Before I read my sequence straight through without additional comments, I explained its form: a crown of 14 sonnets – the final line of each poem repeated as the opening line of the next; the opening and closing lines of the whole sequence also meant to be the same. I wanted the connectivity this creates – though the connections in this case are approximate – deliberately so, as I wanted to suggest a forward movement or progression of understanding. Much of the detail of the poem is of landscape – the Marche region of Italy – bees, buzzards, hunting dogs, trees, thistles, Classical ruins put to more modern use, hilltop villages, church towers, rocky hillsides, deep gorges. The O. of the title is an Orpheus figure, the singer, or poet. There is no narrative to the sequence, but it does allude to Orpheus’ journey to the underworld in search of Eurydice and his loss of her when he looks back. That sense of loss also explains allusions to Dante’s Paradiso, Book 16, where he refers to the ancient towns of Luni and Urbesaglia, for him, vivid images of transience.

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After the interval, Andrew McNeillie read from his collection. Andrew is both a poet and an editor at OUP, Archipelago magazine and he runs Clutag PressMaking Ends Meet is a full collection of almost 100 pages, including a new version of the Anglo-Saxon poem, The Battle of Maldon. At the other end of the scale, Andrew threw us an opening, squiby couplet titled ‘A Poet: 21st century: “A redundant lighthouse-keeper / striking a match in a storm”. One such match illuminating the darkness is his sonnet ‘I see Orion’, moving from a vivid evocation of star-gazing on a cold night in March to reflections on natural beauty and the passage of time. That same sense of summation, or the counting of blessings, was evident in the title poem too, which evokes an earlier time of easy creativity:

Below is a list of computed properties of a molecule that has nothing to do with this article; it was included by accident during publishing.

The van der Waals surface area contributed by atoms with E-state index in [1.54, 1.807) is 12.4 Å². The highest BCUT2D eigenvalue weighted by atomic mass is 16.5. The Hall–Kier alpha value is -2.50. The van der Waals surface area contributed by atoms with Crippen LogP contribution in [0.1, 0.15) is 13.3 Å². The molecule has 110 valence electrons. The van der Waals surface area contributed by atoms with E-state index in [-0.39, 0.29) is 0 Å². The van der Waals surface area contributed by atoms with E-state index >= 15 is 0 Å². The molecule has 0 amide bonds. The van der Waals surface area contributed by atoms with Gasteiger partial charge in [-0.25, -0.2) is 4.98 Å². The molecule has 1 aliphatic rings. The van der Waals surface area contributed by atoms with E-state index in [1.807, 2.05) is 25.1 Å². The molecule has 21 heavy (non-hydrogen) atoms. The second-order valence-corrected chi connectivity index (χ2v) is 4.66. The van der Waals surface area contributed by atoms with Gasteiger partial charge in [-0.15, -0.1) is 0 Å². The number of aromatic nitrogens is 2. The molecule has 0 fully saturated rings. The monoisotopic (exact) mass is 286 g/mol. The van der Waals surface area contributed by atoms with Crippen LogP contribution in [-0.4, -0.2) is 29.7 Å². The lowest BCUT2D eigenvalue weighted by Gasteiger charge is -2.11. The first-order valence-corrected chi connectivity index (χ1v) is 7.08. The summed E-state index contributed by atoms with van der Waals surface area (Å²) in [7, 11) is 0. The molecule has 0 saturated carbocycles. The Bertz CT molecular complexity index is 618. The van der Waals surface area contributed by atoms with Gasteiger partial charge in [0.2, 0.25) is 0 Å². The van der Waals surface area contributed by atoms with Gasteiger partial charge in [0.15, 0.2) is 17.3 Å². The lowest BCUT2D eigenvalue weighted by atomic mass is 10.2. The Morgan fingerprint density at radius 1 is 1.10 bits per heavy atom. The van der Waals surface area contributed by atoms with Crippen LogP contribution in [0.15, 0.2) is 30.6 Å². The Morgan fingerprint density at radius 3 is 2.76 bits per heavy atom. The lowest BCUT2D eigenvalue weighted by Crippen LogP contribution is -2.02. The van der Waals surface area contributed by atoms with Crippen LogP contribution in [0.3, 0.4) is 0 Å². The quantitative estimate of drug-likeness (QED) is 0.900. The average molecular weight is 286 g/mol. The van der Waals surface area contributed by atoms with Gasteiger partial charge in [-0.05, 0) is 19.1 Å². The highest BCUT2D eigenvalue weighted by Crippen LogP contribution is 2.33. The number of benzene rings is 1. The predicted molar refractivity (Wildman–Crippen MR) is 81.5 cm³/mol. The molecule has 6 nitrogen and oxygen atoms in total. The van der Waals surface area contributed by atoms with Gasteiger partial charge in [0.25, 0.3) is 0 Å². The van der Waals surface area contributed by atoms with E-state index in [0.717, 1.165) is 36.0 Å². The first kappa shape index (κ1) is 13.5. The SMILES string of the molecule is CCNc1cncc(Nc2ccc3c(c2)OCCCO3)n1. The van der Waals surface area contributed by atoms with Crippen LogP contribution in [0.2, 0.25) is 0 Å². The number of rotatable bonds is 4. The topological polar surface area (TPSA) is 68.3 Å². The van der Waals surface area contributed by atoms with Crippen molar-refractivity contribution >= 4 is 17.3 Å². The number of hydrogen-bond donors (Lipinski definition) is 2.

The early worm

already turning in a bird’s gut

like the one thought in my head

of lines to set and bait to put

a poem on my plate by evening.

 

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And you could feel the whole audience warm to Andrew’s ‘Lunch with Seamus’, recording a meeting between the poet and Clutag editor, both “uncertain how lunch might pass”. But it passes well, the poem portraying a warmth and closeness, a shared love of poetry, the intimacy drawing from Heaney something of a confession:

 

‘I got the Nobel Prize too soon,’ he said.

‘It nearly did for me, you know, the fame.

It stops the clock and steals your time’

 

The poem is full of delicate allusions to Heaney’s work, the final lines affirming a real meeting of minds as well as echoing Heaney’s own parting from the ghost of James Joyce at the end of ‘Station Island’:

 

We parted and I watched him disappear

As if I’d dreamt the whole affair

But knowing I hadn’t. I’d seen the man.